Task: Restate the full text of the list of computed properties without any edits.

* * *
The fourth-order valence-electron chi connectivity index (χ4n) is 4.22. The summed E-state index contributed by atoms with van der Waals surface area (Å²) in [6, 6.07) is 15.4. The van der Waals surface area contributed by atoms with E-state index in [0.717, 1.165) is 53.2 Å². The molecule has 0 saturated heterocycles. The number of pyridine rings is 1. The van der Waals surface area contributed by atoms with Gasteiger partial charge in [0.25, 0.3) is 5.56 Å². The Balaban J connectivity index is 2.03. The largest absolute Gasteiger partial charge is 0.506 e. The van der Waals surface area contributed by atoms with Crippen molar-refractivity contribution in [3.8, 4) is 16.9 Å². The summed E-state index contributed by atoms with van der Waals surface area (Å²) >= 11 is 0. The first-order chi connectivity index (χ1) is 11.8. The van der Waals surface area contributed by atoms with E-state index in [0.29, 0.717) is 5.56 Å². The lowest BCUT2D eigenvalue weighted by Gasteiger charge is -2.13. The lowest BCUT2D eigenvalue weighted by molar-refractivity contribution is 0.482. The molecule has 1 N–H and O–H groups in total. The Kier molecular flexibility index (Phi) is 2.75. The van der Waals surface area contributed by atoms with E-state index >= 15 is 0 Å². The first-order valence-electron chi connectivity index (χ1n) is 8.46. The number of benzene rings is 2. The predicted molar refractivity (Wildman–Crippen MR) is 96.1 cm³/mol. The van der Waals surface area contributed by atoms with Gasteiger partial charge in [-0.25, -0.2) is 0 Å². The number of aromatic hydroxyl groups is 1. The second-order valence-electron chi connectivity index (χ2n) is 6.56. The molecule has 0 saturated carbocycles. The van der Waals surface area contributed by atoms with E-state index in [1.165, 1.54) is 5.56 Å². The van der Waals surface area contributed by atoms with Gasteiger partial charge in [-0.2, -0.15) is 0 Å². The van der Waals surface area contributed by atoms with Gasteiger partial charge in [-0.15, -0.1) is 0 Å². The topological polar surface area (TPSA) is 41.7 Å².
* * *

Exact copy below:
The fourth-order valence-electron chi connectivity index (χ4n) is 4.22. The summed E-state index contributed by atoms with van der Waals surface area (Å²) in [6, 6.07) is 15.4. The van der Waals surface area contributed by atoms with E-state index in [0.717, 1.165) is 53.2 Å². The molecule has 0 saturated heterocycles. The number of pyridine rings is 1. The van der Waals surface area contributed by atoms with Gasteiger partial charge in [0.25, 0.3) is 5.56 Å². The Balaban J connectivity index is 2.03. The largest absolute Gasteiger partial charge is 0.506 e. The van der Waals surface area contributed by atoms with Crippen molar-refractivity contribution in [3.8, 4) is 16.9 Å². The summed E-state index contributed by atoms with van der Waals surface area (Å²) >= 11 is 0. The first-order chi connectivity index (χ1) is 11.8. The van der Waals surface area contributed by atoms with E-state index in [0.29, 0.717) is 5.56 Å². The lowest BCUT2D eigenvalue weighted by Gasteiger charge is -2.13. The lowest BCUT2D eigenvalue weighted by molar-refractivity contribution is 0.482. The molecule has 1 N–H and O–H groups in total. The Kier molecular flexibility index (Phi) is 2.75. The van der Waals surface area contributed by atoms with E-state index >= 15 is 0 Å². The first-order valence-electron chi connectivity index (χ1n) is 8.46. The number of benzene rings is 2. The predicted molar refractivity (Wildman–Crippen MR) is 96.1 cm³/mol. The van der Waals surface area contributed by atoms with Gasteiger partial charge in [-0.25, -0.2) is 0 Å². The number of aromatic hydroxyl groups is 1. The second-order valence-electron chi connectivity index (χ2n) is 6.56. The molecule has 0 saturated carbocycles. The van der Waals surface area contributed by atoms with E-state index in [1.165, 1.54) is 5.56 Å². The van der Waals surface area contributed by atoms with Gasteiger partial charge in [-0.2, -0.15) is 0 Å². The van der Waals surface area contributed by atoms with Gasteiger partial charge in [-0.15, -0.1) is 0 Å². The topological polar surface area (TPSA) is 41.7 Å².